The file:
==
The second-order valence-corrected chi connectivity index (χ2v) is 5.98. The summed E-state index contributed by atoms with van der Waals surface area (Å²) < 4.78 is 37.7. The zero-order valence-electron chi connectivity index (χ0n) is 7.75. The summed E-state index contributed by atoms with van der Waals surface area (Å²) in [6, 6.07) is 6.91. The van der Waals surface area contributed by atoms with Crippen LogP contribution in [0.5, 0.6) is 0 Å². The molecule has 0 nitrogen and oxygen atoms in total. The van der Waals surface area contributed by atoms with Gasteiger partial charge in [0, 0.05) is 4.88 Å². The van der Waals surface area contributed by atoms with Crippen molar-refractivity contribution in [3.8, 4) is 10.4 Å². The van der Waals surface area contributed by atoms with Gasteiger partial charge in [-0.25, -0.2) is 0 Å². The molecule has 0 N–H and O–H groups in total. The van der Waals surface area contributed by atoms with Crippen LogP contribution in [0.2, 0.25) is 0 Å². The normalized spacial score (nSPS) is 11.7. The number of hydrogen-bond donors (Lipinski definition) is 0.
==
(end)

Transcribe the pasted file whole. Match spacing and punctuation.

The second-order valence-corrected chi connectivity index (χ2v) is 5.98. The summed E-state index contributed by atoms with van der Waals surface area (Å²) < 4.78 is 37.7. The zero-order valence-electron chi connectivity index (χ0n) is 7.75. The summed E-state index contributed by atoms with van der Waals surface area (Å²) in [6, 6.07) is 6.91. The van der Waals surface area contributed by atoms with Crippen LogP contribution in [0.5, 0.6) is 0 Å². The molecule has 0 nitrogen and oxygen atoms in total. The van der Waals surface area contributed by atoms with Gasteiger partial charge in [0, 0.05) is 4.88 Å². The van der Waals surface area contributed by atoms with Crippen molar-refractivity contribution in [3.8, 4) is 10.4 Å². The van der Waals surface area contributed by atoms with Gasteiger partial charge in [-0.25, -0.2) is 0 Å². The molecule has 0 N–H and O–H groups in total. The van der Waals surface area contributed by atoms with Crippen LogP contribution in [0.2, 0.25) is 0 Å². The normalized spacial score (nSPS) is 11.7. The number of hydrogen-bond donors (Lipinski definition) is 0.